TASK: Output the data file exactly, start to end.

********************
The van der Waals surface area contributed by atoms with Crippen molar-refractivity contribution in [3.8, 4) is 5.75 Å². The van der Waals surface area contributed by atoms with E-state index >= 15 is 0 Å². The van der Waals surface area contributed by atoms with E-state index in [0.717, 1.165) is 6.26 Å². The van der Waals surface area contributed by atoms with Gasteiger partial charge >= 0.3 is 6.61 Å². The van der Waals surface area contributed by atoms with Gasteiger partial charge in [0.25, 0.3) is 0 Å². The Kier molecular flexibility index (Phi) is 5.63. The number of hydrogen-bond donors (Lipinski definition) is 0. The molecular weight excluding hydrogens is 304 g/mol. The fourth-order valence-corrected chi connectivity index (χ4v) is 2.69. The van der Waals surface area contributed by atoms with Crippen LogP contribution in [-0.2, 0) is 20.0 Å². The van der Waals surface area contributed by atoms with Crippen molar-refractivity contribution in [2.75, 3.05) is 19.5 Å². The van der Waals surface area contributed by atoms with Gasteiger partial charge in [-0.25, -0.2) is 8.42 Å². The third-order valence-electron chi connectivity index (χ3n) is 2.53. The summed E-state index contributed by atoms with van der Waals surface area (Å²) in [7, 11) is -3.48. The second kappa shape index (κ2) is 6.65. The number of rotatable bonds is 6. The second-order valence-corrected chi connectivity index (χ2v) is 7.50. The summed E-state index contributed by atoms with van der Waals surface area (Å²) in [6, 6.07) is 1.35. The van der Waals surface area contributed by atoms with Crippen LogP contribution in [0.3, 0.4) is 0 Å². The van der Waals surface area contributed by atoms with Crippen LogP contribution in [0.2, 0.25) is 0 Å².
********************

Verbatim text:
The van der Waals surface area contributed by atoms with Crippen molar-refractivity contribution in [3.8, 4) is 5.75 Å². The van der Waals surface area contributed by atoms with E-state index >= 15 is 0 Å². The van der Waals surface area contributed by atoms with E-state index in [0.717, 1.165) is 6.26 Å². The van der Waals surface area contributed by atoms with Gasteiger partial charge >= 0.3 is 6.61 Å². The van der Waals surface area contributed by atoms with Gasteiger partial charge in [0.25, 0.3) is 0 Å². The Kier molecular flexibility index (Phi) is 5.63. The number of hydrogen-bond donors (Lipinski definition) is 0. The molecular weight excluding hydrogens is 304 g/mol. The fourth-order valence-corrected chi connectivity index (χ4v) is 2.69. The van der Waals surface area contributed by atoms with Crippen LogP contribution in [-0.2, 0) is 20.0 Å². The van der Waals surface area contributed by atoms with Crippen molar-refractivity contribution in [2.75, 3.05) is 19.5 Å². The van der Waals surface area contributed by atoms with Gasteiger partial charge in [-0.25, -0.2) is 8.42 Å². The third-order valence-electron chi connectivity index (χ3n) is 2.53. The summed E-state index contributed by atoms with van der Waals surface area (Å²) in [7, 11) is -3.48. The second kappa shape index (κ2) is 6.65. The number of rotatable bonds is 6. The second-order valence-corrected chi connectivity index (χ2v) is 7.50. The summed E-state index contributed by atoms with van der Waals surface area (Å²) in [6, 6.07) is 1.35. The van der Waals surface area contributed by atoms with Crippen LogP contribution in [0.3, 0.4) is 0 Å². The van der Waals surface area contributed by atoms with Crippen LogP contribution in [0.2, 0.25) is 0 Å².